6. The advising staff will confirm with the instructor that they agree to supervise the independent study; work with the Registrar to create the course; and preauthorize you to enroll in the course (through EASy). This will produce an automated email notifying you that you are cleared to enroll.
  7. Login to WebReg and enroll.

Once the course is created and the student is enrolled, each LTWR 298 course must be petitioned to apply to the MFA requirements.  These petitions must be submitted to the advising staff, and the petitions require rationale.  See the “Forms” page of the website.

Teaching Apprenticeship

MFA in Writing students must complete at least 4 units of teaching apprenticeship for the degree. TAships usually provide 2 units of credit if 25% time and 4 units if 50% time, but students should refer to their hiring department for their standard. Readerships and GSR positions do not offer academic credit and cannot be used for the teaching apprenticeship requirement.

Teaching credit is not awarded automatically; you must enroll in the correct 500 course, in the section taught by your TAship supervisor (usually the course instructor or Writing Program director). If TA'ing for Literature, the course number is LTWL 500. If TA'ing outside of Literature, obtain the course number from the TA coordinator who made the offer of employment.

See  the “Financial Support” section of the handbook for more details on the Teaching Assistant position from the employee perspective (versus the academic requirement).

Course Grading

Please read About Grades and Grading System before proceeding.

S/U Grade Selection Required

MFA graduate students are required to select the Satisfactory/Unsatisfactory (S/U) grading option for graduate courses (whenever available). A grade of S indicates that the student has finished the seminar requirements in a satisfactory manner and at a level equal to that of the other students enrolled in the seminar. A grade of U indicates that the graduate student's performance was not on par with that of the other students. To maintain acceptable graduate status and continuation of funding, students may have no more than eight units of U or F grades on their academic record.


Instructors may assign the Incomplete grade when a student's work is of non-failing quality but is incomplete for good cause (illness, for example).  If you are not passing a class because you have simply fallen behind, you are not eligible for an Incomplete.  The student must be able to provide documentation to justify the awarding of an Incomplete (such as a doctor’s note), if the instructor requests it.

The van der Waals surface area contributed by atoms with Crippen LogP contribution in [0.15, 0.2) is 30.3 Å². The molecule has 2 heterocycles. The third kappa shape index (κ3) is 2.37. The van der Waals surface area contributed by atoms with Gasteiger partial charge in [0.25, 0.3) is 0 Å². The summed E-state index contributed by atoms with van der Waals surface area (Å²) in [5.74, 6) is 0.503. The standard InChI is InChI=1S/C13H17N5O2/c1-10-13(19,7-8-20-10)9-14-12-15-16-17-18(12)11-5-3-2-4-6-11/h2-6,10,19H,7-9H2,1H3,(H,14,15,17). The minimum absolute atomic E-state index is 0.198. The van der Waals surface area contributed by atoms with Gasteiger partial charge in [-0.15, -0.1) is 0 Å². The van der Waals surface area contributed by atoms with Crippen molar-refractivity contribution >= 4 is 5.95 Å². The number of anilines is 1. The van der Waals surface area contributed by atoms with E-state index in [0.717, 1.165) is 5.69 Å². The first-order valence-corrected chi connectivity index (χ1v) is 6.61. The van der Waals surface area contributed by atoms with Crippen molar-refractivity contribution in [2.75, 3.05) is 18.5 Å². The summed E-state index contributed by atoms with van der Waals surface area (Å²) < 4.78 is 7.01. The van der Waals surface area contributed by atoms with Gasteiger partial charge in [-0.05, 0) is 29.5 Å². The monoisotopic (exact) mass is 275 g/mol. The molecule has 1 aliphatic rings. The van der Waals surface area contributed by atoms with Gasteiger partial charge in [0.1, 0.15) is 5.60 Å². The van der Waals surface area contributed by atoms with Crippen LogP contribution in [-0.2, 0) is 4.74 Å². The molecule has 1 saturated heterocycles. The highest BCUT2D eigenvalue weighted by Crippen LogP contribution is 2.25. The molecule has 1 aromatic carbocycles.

The graduate student must complete the work or paper by the date set by the instructor.  This date can be no later than the 10th week of the following quarter, excluding Summer Session (i.e., an incomplete received in Spring quarter must be resolved by the end of Fall quarter).  If the work is not completed by the deadline, the Incomplete will automatically lapse to an Unsatisfactory (U) or Failure (F) at the end of the quarter following the awarding of the Incomplete.

Repeating Courses In Which Grade D, F, or U Assigned

In the unfortunate circumstance of a student receiving a grade of D, F, or U, campus allows for students to repeat the course (within some restrictions).  Please review the campus policies on repeating a course.  If the course is already repeatable for credit (based on varying topics), students will need to show that they are able to repeat the same topic as their original failed course.  In this case, students should contact staff advising at for guidance.

For graduate students, a petition to repeat the course must be submitted to the Graduate Division for approval prior to enrollment. Submit the petition online in the Graduate Student Portal.

MFA Professional Development

What will you do with your MFA? Start thinking about it—and preparing for it—during your first quarter in the program.

Student Profile & Photo

Students are asked to submit a short profile and photo to the advising staff at the start of the program, and they may submit updates throughout the program (as needed).  These student profiles are posted on our websitehelp build the MFA students’ sense of community and provide information for potential publicity pieces, such as announcements about student readings.